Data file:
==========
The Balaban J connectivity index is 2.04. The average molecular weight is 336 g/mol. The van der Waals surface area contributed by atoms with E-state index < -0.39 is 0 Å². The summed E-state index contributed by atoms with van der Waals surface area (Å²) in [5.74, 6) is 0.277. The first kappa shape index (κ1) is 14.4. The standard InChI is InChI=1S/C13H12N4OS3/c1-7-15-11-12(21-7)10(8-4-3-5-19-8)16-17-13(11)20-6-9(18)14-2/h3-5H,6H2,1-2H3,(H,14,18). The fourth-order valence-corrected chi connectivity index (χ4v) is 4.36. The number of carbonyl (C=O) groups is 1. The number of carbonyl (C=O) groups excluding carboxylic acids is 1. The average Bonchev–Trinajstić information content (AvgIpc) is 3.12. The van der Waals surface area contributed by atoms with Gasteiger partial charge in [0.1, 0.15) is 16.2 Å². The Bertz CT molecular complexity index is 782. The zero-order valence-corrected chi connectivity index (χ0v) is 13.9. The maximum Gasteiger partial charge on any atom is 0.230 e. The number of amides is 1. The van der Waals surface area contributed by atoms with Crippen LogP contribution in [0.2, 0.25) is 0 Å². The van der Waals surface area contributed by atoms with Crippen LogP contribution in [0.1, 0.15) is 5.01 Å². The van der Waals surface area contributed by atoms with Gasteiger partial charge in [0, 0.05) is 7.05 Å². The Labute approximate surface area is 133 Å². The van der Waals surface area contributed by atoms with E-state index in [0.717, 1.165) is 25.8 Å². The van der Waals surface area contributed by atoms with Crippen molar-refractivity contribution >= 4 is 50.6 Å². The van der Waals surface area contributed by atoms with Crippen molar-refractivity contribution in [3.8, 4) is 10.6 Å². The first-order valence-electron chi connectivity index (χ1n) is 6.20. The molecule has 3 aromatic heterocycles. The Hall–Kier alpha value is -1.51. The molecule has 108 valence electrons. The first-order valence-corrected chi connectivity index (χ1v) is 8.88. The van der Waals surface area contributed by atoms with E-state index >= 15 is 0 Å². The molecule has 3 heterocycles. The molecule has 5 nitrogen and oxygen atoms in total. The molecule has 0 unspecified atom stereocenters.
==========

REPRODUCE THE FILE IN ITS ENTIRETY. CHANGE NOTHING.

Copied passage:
The Balaban J connectivity index is 2.04. The average molecular weight is 336 g/mol. The van der Waals surface area contributed by atoms with E-state index < -0.39 is 0 Å². The summed E-state index contributed by atoms with van der Waals surface area (Å²) in [5.74, 6) is 0.277. The first kappa shape index (κ1) is 14.4. The standard InChI is InChI=1S/C13H12N4OS3/c1-7-15-11-12(21-7)10(8-4-3-5-19-8)16-17-13(11)20-6-9(18)14-2/h3-5H,6H2,1-2H3,(H,14,18). The fourth-order valence-corrected chi connectivity index (χ4v) is 4.36. The number of carbonyl (C=O) groups is 1. The number of carbonyl (C=O) groups excluding carboxylic acids is 1. The average Bonchev–Trinajstić information content (AvgIpc) is 3.12. The van der Waals surface area contributed by atoms with Gasteiger partial charge in [0.1, 0.15) is 16.2 Å². The Bertz CT molecular complexity index is 782. The zero-order valence-corrected chi connectivity index (χ0v) is 13.9. The maximum Gasteiger partial charge on any atom is 0.230 e. The number of amides is 1. The van der Waals surface area contributed by atoms with Crippen LogP contribution in [0.2, 0.25) is 0 Å². The van der Waals surface area contributed by atoms with Crippen LogP contribution in [0.1, 0.15) is 5.01 Å². The van der Waals surface area contributed by atoms with Gasteiger partial charge in [0, 0.05) is 7.05 Å². The Labute approximate surface area is 133 Å². The van der Waals surface area contributed by atoms with E-state index in [0.717, 1.165) is 25.8 Å². The van der Waals surface area contributed by atoms with Crippen molar-refractivity contribution >= 4 is 50.6 Å². The van der Waals surface area contributed by atoms with Crippen molar-refractivity contribution in [3.8, 4) is 10.6 Å². The first-order valence-electron chi connectivity index (χ1n) is 6.20. The molecule has 3 aromatic heterocycles. The Hall–Kier alpha value is -1.51. The molecule has 108 valence electrons. The first-order valence-corrected chi connectivity index (χ1v) is 8.88. The van der Waals surface area contributed by atoms with E-state index >= 15 is 0 Å². The molecule has 3 heterocycles. The molecule has 5 nitrogen and oxygen atoms in total. The molecule has 0 unspecified atom stereocenters.